The crow, a member of the corvid family, is one of the most intelligent, cunning, and fascinating species in the animal kingdom. Their ability to use tools sets corvids apart from other birds and even most mammals.
You may already be familiar with this bird’s propensity for using tools to solve complex problems, but did you know crows also have high emotional and social intelligence?
Recent studies have proven that the crow can remember the faces of other birds and even humans. They can differentiate between those who have been kind to them and those who have caused them stress. Crows will even pass this information on to other generations.
In this article, we will take a closer look into the intelligence of crows and their ability to recognize and remember human faces. Read on to discover more about these clever corvids!
Crows have the incredible ability to remember faces of other birds and humans
A crow can indeed recognize you. Facial recognition has been proven through a few different studies. Some simply show how crows can interpret a person’s intent based on our mannerisms. For example, crows do not move out of the way if humans walk near them without making eye contact.
However, they will fly away if someone walks directly toward them with eyes focused on the crow. Crows have learned when people walk by minding their own business, they are typically not a threat, while people showing interest in approaching the birds could potentially be a threat.
Other studies have been done to prove the crows’ ability to recognize individual facial characteristics. One such study involved two groups of people wearing two different sets of masks. One group was sent out to trap a group of crows, while the other walked around the crows without trying to interact with them at all.
Five years later, the same groups went out into the same park. The group that had trapped crows previously got mobbed by an angry flock, while the group that did not interact with the birds was left alone.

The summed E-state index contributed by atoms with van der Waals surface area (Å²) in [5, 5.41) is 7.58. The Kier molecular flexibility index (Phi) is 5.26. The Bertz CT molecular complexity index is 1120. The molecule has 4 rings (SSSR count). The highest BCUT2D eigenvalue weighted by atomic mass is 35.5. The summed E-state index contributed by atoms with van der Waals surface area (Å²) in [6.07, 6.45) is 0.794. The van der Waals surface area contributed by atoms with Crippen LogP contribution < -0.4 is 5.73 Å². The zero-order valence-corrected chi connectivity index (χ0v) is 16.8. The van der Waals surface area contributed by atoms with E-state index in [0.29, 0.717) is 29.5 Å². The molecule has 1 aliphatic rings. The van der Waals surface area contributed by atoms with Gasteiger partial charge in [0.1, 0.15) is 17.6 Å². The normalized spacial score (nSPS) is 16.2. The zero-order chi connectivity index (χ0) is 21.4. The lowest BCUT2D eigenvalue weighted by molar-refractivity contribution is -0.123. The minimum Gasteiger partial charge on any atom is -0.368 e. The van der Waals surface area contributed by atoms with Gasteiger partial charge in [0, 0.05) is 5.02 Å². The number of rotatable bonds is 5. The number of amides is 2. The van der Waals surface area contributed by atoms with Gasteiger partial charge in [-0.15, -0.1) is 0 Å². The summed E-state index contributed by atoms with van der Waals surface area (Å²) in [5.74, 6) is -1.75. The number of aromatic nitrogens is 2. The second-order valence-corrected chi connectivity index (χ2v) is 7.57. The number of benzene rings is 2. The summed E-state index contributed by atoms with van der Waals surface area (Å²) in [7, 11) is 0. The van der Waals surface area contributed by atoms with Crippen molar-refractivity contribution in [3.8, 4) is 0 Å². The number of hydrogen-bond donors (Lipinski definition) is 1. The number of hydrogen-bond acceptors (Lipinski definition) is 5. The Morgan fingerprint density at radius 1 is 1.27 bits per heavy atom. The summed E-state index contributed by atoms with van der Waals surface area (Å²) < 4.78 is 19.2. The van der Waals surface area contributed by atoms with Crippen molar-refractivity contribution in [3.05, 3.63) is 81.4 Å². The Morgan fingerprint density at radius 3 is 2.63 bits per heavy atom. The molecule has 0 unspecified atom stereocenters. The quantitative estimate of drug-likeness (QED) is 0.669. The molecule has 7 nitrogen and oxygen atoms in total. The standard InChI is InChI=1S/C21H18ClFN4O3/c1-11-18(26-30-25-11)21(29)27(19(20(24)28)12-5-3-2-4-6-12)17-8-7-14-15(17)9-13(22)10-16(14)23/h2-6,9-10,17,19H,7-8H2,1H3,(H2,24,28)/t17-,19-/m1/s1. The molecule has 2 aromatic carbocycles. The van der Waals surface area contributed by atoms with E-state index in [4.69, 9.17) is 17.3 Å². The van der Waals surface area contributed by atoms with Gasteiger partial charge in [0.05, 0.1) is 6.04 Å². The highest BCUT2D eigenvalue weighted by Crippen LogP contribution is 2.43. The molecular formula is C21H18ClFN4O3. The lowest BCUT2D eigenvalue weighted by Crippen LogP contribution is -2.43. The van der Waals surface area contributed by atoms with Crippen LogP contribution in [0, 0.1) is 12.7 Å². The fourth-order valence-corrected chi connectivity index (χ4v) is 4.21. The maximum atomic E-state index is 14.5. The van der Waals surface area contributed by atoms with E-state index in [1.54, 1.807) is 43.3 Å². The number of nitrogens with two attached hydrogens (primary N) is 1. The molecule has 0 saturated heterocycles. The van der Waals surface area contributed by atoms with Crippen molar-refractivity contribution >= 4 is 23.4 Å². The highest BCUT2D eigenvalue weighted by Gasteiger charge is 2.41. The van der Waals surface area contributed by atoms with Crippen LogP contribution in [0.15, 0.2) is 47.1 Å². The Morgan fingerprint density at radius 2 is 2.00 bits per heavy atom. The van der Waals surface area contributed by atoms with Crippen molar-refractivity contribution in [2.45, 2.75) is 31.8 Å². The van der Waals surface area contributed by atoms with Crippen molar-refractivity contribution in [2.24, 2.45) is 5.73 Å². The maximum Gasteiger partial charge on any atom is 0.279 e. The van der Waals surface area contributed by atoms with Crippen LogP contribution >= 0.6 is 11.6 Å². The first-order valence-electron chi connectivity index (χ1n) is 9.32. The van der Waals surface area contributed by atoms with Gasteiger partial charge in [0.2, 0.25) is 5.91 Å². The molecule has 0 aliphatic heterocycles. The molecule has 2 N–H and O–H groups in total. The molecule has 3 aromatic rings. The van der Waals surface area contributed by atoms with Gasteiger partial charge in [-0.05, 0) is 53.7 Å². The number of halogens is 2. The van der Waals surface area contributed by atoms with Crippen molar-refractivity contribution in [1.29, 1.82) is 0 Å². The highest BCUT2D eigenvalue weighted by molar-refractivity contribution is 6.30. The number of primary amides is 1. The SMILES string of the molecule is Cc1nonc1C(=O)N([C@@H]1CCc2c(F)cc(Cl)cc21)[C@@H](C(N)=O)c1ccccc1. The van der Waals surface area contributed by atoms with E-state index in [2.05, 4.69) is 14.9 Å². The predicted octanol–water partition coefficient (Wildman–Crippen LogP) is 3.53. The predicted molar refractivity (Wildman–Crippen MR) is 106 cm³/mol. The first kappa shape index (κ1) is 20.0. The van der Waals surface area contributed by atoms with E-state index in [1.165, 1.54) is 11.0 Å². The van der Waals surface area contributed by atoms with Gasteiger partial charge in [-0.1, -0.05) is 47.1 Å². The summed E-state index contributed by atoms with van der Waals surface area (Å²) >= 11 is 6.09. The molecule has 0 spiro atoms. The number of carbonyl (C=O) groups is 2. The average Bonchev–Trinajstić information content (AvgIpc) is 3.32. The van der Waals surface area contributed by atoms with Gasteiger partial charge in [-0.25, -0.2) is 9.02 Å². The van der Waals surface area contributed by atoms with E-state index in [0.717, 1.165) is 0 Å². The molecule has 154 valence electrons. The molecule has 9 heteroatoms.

This study proved that the birds not only recognized and reacted to the group that had previously caused them stress but had also passed this information down to their young and on to other crows living in the park.
Crows have learned to be able to tell when people are just walking by, versus threats
Based on studies such as the mask trial, it is thought that crows can remember faces for up to five years. This is, of course, if the birds are not seeing an individual or group regularly.
Five years is an exceptionally long time for a bird to be able to recall someone’s face. Especially considering the lifespan of the average wild crow is 13 years.
Perhaps not surprisingly, given the information above, crows can and do hold grudges. It is important to always be kind to other creatures, but you certainly want to be careful that you do not end up on a crow's bad side.
As seen in the mask study, crows are likely to attack or act aggressively toward anyone who has caused them great stress. They may also pass this information on to other crows that were not involved in the initial encounter.
The crow’s high intelligence and ability to recognize faces is why many people who study them will wear different masks based on their tasks. This allows the same person to trap and band crows one day (a task that generally causes the birds stress) and simply observe them in the wild the next.
Many people think its an old wives tale, but crows do hold grudges!
Do not fear, crows do not just hold grudges against people who have, or seemingly have, wronged them. These incredible birds also remember kindness. Crows are extremely curious and social creatures. This can often lead them to be curious about people.
If you are someone who generally enjoys watching these birds and their interesting antics, you can welcome them into your yard. Crows enjoy a varied diet of invertebrates, fruits, seeds, and grains.
They primarily feed on the ground and thus are likely to clean up goodies that have dropped from your bird feeder. Crows also forage from fruiting trees and shrubs.
Providing foods the crow enjoys as well as a safe space around your home will make these birds feel welcome. Crows may even recognize your kindness and grow more trusting of you, allowing an even greater glimpse into their cunning, intelligent minds.
At the opposite end of the scale, crows also remember acts of kindness towards them
It likely seems wild that a crow could communicate its feelings about humans to other crows, but it is true. The same studies that have proven crows can remember faces have also shown they can pass the information on to others of their kind.
If a crow has a particularly stressful experience with an individual or group of people, it will tell other crows about those humans. And, if those people are encountered at a later date, the crows are likely to make it clear that the person (or persons) presence is unwanted.
The same goes for anyone who has shown exceptional kindness to a crow. They will likely remember your face and perhaps relay this information to their social group.
Perhaps you will find yourself a friend to the crows in your neighborhood. Who wouldn’t want that title? These creatures are truly incredible and bewitching to observe.
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